individual body organs of the fetus.

“It’s a girl!” Gloria exclaims. Yvonne is delighted. Gloria then
captures several sonogram images of the unborn child for Yvonne and for
Dr. Costa’s examination.

Dr. Costa begins her consultation with Yvonne on a somber note.
“Yvonne, unfortunately, I have some bad news; there is a problem with
the baby’s kidney. There is an abnormal accumulation of urine in one
kidney, a condition called hydronephrosis. This situation could be an
indication of a more severe and widespread genetic disorder, or it could
be limited to a birth defect of a single organ.”

“How can we be sure if it is limited to the kidney?” Yvonne manages
to ask.

Dr. Costa responds, “I want to do amniocentesis in order to determine
the extent of the abnormality. Although the procedure poses some
risk—about one percent of miscarriages are related to the procedure—I
would recommend it so that we can better understand the fetal anomaly.”

Yvonne agrees to the amniocentesis, but is in utter shock. The words
“genetic disorder,” “hydronephrosis,” and “fetal anomaly” echo in her
head as she waits for Dr. Costa to finish the day’s patients and perform
the procedure.

Within an hour or so, it is underway. Yvonne sees the needle
penetrate her abdomen, and watches on the sonogram screen as the needle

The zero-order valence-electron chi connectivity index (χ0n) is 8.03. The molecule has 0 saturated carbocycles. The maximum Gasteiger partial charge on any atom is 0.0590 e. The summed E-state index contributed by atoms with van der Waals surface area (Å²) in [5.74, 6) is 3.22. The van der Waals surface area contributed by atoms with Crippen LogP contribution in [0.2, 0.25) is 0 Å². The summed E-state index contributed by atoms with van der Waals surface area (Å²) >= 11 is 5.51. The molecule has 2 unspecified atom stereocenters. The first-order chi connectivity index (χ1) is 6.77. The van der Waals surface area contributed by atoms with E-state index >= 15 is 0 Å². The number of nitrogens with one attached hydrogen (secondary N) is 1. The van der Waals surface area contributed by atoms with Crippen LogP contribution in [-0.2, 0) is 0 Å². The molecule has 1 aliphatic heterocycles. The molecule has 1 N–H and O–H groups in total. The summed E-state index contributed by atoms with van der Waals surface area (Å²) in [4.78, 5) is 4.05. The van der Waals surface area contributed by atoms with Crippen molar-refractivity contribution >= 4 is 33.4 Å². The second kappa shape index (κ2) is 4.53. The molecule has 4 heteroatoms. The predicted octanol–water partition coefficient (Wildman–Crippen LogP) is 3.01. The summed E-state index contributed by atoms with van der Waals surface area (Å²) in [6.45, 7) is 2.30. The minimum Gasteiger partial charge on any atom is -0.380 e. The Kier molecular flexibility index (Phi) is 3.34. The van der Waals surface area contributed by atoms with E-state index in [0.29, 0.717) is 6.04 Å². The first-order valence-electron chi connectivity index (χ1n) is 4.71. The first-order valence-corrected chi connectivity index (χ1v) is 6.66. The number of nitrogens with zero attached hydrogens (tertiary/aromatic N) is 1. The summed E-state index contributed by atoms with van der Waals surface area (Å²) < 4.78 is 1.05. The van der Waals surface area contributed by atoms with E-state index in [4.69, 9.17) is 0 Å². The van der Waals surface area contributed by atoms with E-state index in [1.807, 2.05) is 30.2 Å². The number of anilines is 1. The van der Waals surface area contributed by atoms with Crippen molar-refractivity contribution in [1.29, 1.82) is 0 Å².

enters the amniotic sac. In a matter of minutes, it is over and she is
again seated in the doctor’s consultation chair. Dr. Costa explains that
Yvonne needs to go home and rest for the remainder of the day. When
Yvonne returns for her appointment next week, Dr. Costa will have the
results of the genetic testing.

Over the next several days, Yvonne thinks about the results of the
genetic tests and her options. The joy of knowing she is having a little
girl is shadowed by the range of
possibilities in her case: from all being well with her baby, to the
child needing some sort of corrective surgery, to severe developmental
problems.

Questions



  1. What is the range of normal gestation for humans? What are the
    current guidelines for good prenatal care beyond those mentioned here?
    For example, why do pregnant women need extra calcium, iron, and folic
    acid?
  2. In cases of severe morning sickness, are prescription medicines
    advised? If so, what is the mechanism of action of these drug(s)?
  3. What hormone(s) in the urine do over-the-counter ovulation predictor
    kits, fertility monitors, and early pregnancy tests (EPTs) measure? How
    soon after conception can EPTs be performed?
  4. How does ultrasound technology allow image capture of the fetus in
    utero? When is an ultrasound performed during pregnancy? When is an
    amniocentesis warranted and how is it analyzed?
  5. Up to 5% of all pregnant women are diagnosed with gestational
    diabetes, and women who have had gestational diabetes have an increased
    risk of developing Type 2 diabetes later on in life. Distinguish between
    gestational diabetes and Type 2 diabetes in terms of cause, management,
    and consequences/outcomes.
avatar
MEDI
MEDI
MEDI

Posts : 148
Points : 549

Back to top Go down

View previous topic View next topic Back to top

- Similar topics

 
Permissions in this forum:
You cannot reply to topics in this forum